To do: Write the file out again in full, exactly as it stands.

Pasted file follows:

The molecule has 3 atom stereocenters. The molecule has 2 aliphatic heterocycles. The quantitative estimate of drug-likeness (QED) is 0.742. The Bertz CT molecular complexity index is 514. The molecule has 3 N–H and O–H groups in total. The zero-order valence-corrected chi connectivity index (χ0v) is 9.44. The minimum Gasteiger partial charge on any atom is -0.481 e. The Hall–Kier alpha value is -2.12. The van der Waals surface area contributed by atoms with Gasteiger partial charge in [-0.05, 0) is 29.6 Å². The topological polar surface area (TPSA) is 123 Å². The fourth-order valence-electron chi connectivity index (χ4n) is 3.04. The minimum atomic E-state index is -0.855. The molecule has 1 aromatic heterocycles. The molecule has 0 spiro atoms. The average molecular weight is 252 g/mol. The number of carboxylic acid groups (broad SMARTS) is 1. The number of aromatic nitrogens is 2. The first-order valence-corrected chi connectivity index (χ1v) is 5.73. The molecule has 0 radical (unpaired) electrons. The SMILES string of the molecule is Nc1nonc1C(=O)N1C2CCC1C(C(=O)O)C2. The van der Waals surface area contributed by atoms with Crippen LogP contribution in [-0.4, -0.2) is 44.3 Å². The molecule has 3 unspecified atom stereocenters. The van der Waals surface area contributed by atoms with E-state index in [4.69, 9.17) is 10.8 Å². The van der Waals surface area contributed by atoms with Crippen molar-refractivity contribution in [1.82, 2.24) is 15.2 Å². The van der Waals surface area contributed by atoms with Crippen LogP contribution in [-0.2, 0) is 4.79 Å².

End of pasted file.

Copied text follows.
The molecule has 3 atom stereocenters. The molecule has 2 aliphatic heterocycles. The quantitative estimate of drug-likeness (QED) is 0.742. The Bertz CT molecular complexity index is 514. The molecule has 3 N–H and O–H groups in total. The zero-order valence-corrected chi connectivity index (χ0v) is 9.44. The minimum Gasteiger partial charge on any atom is -0.481 e. The Hall–Kier alpha value is -2.12. The van der Waals surface area contributed by atoms with Gasteiger partial charge in [-0.05, 0) is 29.6 Å². The topological polar surface area (TPSA) is 123 Å². The fourth-order valence-electron chi connectivity index (χ4n) is 3.04. The minimum atomic E-state index is -0.855. The molecule has 1 aromatic heterocycles. The molecule has 0 spiro atoms. The average molecular weight is 252 g/mol. The number of carboxylic acid groups (broad SMARTS) is 1. The number of aromatic nitrogens is 2. The first-order valence-corrected chi connectivity index (χ1v) is 5.73. The molecule has 0 radical (unpaired) electrons. The SMILES string of the molecule is Nc1nonc1C(=O)N1C2CCC1C(C(=O)O)C2. The van der Waals surface area contributed by atoms with Crippen LogP contribution in [-0.4, -0.2) is 44.3 Å². The molecule has 3 unspecified atom stereocenters. The van der Waals surface area contributed by atoms with E-state index in [4.69, 9.17) is 10.8 Å². The van der Waals surface area contributed by atoms with Crippen molar-refractivity contribution in [1.82, 2.24) is 15.2 Å². The van der Waals surface area contributed by atoms with Crippen LogP contribution in [-0.2, 0) is 4.79 Å².